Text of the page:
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Wildcats season filled with success

By CHUCK LANDIS - clandis@chronicle-tribune.com

Success doesn't always mean winning national championships, and the Indiana Wesleyan University men's basketball team can relate after falling short of a second consecutive NAIA Division II national title.

Battling through injuries, the Wildcats bowed out of the DII tournament with a 107-93 loss Saturday evening to Oregon Tech in the quarterfinals. Oregon Tech later advanced to the final game Tuesday and was defeated 82-76 by Spring Arbor (Michigan), which had shared the regular season Crossroads League title the 'Cats.

Spring Arbor was the third Crossroads League team to hoist the national title banner since 2010, joining the 'Cats (2014, '16 and '18) and St. Francis (2010). IWU, which finished 30-5, had won the league's postseason tournament, was the No. 1-ranked team in DII and the tournament's top seed.

Yet, the 'Cats dealt with mounting injuries that began with point guard Joel Okafor breaking a hand before the tournament and 6-foot-10 center Evan Maxwell playing through back spasms. Then, all-American guard Kyle Mangas sprained an ankle in the opening game against Washington Adventist (Maryland) and tweaked it again in the next game against Corban (Oregon).

"I don't think when we got out to the tournament we were the same team that we'd been all year," IWU coach Greg Tonagel said Thursday afternoon. "The tournament is all about not necessarily the best team but the hottest team in the tournament, and we weren't the hottest team.

"It's not like the NCAA (tournament) when you play two games, come home for a week and rest where you can heel up the injuries and play some more. You've got to play five games in six days and it's all got to come together in the right, perfect moment. It didn't for us this year," he added.

Mangas, named to the NAIA DII All-America first team for the second-straight year Thursday, said the injuries were unfortunate, but the 'Cats failed to execute against Oregon Tech.

"We were banged up, but that's no excuse," Mangas said. "We didn't play our best in that final game."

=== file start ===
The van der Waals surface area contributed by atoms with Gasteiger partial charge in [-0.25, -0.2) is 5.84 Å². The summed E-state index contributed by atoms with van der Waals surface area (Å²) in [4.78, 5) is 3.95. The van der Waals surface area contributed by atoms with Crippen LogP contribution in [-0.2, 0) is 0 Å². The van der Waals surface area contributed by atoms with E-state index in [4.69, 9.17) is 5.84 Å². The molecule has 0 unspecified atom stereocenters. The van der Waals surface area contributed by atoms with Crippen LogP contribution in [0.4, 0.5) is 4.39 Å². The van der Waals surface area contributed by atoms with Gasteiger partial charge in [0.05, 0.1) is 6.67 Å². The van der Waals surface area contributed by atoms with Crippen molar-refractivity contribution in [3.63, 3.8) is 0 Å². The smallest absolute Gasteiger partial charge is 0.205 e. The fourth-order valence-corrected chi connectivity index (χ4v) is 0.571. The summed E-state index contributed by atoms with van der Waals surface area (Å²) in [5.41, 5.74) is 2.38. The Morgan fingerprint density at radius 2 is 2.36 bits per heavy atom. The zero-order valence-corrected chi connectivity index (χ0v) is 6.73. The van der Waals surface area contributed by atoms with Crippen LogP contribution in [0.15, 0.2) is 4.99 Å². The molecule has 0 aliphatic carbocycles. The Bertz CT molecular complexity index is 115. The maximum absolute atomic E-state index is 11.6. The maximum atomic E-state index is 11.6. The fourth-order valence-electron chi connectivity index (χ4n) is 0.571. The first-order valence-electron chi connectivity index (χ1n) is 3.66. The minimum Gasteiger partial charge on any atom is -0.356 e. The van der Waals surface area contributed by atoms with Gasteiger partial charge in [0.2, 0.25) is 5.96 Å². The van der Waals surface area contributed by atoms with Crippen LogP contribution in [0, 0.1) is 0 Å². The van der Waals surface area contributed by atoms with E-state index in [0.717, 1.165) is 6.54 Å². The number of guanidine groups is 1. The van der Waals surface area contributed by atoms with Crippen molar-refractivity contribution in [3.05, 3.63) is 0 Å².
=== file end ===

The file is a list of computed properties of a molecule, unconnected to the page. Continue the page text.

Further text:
While the 'Cats failed to defend their national title, Mangas said they can take pride in the season and their many accomplishments.

"Yeah, I would say season was a success, for sure," Mangas said. "Our main goal is the national championship, and it was unfortunate not to win that this year. But there's still so many positives from the season — the conference championship and 30 wins and that's a pretty big deal. That was a successful season."

The season certainly had its challenges, and IWU had setbacks starting in the offeseason. Mangas had surgery on a foot during the summer and missed offseason activities, while Grant Smith had various health issues stemming from a spider bite that affected his play throughout the season.

Early in the season, Tonagel said the 'Cats struggled to find their rhythm and had a stretch where they did not play well, highlighted by back-to-back league losses to Saint Francis and Spring Arbor in early December. After that they had only two more losses in the regular season, an almost inexplicable defeat at last-place Goshen and at Marian.

"We always have a target on our back and even more so coming off a national championship," Tonagel said. "It's caused our guys to raise their play to another level and I like how the guys responded this year.

"The season's never a straight journey to the end," he added. "It's filled with a lot of ups and downs and every time we had a down I was pleased with how they responded. They stayed together and put in a lot of work."

Maxwell, Okafor and Trevor Waite graduate in May and Tonagel said each will be missed in their own unique way. Maxwell's size and wide-ranging offensive skills made him a force inside; Okafor was a quick and physical point guard who led the team in floor burns, and Waite brought energy and 3-point shooting from off the bench.

"Evan did a great job and really carried us in the middle part of the season ... we could throw it down to him and he could dominate," Tonagel said. "Joel is the heart of this team and we're going to miss him as much as anybody because he played so hard and his energy was infectious.

"(Okafor) played with a broken hand the entire national tournament and not many guys would do that ... and continue to dive on the floor and fight and scrap. He was inspiring," Tonagel added.

The 2019-20 edition of the 'Cats will begin with Mangas and Smith, both expected to be fully recovered and continue their assent to the top ranks of DII. Mangas already is a two-time Crossroads League Player of the Year and NAIA All-American, and Tonagel said Smith has similar potential.

"Grant Smith is a key one for us," Tonagel said. "He's got the ability and potential to be an all-American."

Canaan Coffey will be the lone senior with significant experience and a third returning starter. After that, Tonagel said the three freshman on this year's team, 7-footer Seth Maxwell, point guard Isaiah Payton and forward Jonathan Mpanzu, will need to take over important roles.

"(The freshmen) played their best basketball at the end of the year," Tonagel said. "They got off to a slow start like most freshmen, but out in national tournament I thought Seth played his best basketball and so did Isaiah.

"We're going to need those guys to not just take steps but leaps forward in the offseason," he added. "They've got to get in the weight room and they've got to grow in confidence."

Tonagel has signed three players for 2019-20 and is looking to add two more. Tim Adetukasi, a 6-5 forward and native of Great Britain, arrived on campus in January, while Noah Smith is a 6-1 guard from Hamilton Southeastern and Spencer Piercefield is a shooting guard from Center Grove.